The E36 series BMW 3 Series was quite a shock to the system, replacing as it did the resolutely square E30 generation cars in Spring 1991. With sleeker styling and a slicker interior, the E36 offered a more refined touring bias than the rather rorty E30 models and it was an instant hit, offering subtler appeal to match the mood of the early nineties. At first, only saloon models were offered, but the coupe variants appeared in January 1992 with four-cylinder 318iS and six-cylinder 320i and 325i derivatives on the books. An entry-level 316i four-cylinder variant followed that summer. The 16v 1.8-litre unit was more potent than the 8v engine used in the Saloon - hence the S designation after 318i.
A flagship 3.0-litre Motorsport-tuned M3 flagship followed in early 1993, followed by an ultra-rare M3 GT homologation special. An entry-level 316i version was launched in early 1994 while March 1995 saw the launch of a slightly revised 2.0-litre six-cylinder petrol engine for the 320i variant and an all-new 2.8-litre six-cylinder petrol unit for the 328i flagship, replacing the 325i Coupe.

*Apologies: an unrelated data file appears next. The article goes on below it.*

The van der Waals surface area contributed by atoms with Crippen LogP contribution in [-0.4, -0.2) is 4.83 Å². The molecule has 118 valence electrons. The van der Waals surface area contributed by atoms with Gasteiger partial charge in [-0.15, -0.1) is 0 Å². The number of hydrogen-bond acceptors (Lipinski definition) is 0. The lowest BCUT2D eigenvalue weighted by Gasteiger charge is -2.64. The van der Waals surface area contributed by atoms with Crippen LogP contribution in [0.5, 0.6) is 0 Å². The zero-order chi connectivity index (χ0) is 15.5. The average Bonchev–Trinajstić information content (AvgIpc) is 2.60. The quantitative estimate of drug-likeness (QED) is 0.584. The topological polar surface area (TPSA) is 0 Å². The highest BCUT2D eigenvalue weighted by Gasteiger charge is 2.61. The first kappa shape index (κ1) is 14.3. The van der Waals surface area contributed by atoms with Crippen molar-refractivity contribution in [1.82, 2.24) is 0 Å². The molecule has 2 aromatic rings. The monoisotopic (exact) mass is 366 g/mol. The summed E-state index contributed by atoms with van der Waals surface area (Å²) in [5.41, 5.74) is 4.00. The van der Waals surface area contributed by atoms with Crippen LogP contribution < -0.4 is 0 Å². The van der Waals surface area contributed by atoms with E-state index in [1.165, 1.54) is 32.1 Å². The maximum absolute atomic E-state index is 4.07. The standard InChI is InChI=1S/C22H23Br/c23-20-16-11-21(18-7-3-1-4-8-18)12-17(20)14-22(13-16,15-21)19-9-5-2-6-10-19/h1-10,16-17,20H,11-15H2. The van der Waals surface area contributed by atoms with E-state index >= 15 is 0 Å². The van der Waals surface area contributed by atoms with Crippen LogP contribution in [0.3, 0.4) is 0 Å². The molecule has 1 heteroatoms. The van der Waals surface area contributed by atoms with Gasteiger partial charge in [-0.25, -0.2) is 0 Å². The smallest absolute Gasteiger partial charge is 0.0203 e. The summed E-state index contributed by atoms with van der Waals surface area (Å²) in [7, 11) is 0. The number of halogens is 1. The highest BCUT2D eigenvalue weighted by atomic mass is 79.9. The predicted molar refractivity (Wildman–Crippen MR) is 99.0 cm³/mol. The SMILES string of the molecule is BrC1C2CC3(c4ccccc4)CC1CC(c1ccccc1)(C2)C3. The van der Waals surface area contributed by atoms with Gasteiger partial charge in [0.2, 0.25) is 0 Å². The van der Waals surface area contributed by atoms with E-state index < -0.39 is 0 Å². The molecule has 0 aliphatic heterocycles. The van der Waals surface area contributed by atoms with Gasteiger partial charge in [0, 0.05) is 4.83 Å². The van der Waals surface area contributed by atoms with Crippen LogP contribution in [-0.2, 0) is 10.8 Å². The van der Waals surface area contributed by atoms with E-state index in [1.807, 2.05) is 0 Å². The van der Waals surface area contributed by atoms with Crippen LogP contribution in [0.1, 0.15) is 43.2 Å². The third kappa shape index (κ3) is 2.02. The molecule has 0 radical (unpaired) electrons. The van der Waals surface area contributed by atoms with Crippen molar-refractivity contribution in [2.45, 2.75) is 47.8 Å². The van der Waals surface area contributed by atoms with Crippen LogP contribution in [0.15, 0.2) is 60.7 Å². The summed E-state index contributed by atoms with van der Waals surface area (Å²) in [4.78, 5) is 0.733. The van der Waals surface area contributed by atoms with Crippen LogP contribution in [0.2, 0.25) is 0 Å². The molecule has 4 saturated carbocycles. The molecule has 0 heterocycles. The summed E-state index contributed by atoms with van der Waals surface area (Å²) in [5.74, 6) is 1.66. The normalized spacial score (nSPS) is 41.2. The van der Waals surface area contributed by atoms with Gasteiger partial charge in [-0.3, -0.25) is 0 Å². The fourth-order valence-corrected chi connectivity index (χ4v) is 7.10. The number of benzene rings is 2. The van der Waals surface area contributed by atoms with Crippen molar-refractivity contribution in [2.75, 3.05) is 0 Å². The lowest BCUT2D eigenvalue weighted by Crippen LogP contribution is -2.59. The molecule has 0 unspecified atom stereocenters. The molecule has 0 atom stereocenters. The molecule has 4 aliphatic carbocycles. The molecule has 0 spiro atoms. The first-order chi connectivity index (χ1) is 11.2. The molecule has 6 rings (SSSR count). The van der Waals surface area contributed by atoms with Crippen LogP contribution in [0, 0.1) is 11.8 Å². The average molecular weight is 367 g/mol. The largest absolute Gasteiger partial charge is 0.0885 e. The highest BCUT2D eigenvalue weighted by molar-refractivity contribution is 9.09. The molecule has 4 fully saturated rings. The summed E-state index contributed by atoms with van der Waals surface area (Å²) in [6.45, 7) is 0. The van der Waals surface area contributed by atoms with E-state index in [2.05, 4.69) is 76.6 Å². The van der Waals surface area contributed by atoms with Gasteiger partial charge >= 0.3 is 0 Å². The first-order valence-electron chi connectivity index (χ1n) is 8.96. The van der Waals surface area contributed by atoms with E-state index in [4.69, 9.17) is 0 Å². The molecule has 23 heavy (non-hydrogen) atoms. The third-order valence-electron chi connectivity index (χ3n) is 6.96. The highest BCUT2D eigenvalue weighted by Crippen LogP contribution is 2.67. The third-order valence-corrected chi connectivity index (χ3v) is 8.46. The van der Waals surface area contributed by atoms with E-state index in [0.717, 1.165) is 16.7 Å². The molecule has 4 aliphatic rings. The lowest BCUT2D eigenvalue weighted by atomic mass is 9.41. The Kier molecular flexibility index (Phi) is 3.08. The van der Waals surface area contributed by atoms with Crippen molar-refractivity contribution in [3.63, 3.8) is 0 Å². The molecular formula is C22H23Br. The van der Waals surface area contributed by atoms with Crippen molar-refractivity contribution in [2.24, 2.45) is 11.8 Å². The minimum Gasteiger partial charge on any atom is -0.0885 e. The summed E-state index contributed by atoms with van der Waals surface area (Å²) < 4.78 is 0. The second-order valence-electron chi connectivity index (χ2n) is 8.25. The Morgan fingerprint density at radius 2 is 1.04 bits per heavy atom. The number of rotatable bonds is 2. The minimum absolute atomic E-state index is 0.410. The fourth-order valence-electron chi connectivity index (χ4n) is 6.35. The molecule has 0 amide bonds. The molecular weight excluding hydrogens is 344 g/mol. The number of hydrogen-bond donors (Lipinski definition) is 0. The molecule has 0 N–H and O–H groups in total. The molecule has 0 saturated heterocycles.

At the same time the Coupe range was boosted with a 323i derivative that replaced the previous 320i. Contrary to its name, this had a 2.5-litre six-cylinder petrol unit. From January 1996, all the M3 Evolution was launched, with a 3.2-litre six-cylinder engine with double-VANOS valves and 321bhp.
Anti-lock brakes were standardised on all models in 1992 and, airbags arrived as standard fare from September 1993. Catalysts were part of the recipe since the car was first introduced in 1992 along with a range of safety features that have earned the marque the respect of its customers.
All models got a minor makeover in September 1997 that included equipment upgrades and subtly different front end treatment. The E36 Coupe models were sold alongside the next generation E46 saloon models for a while until they too were replaced in May 1999.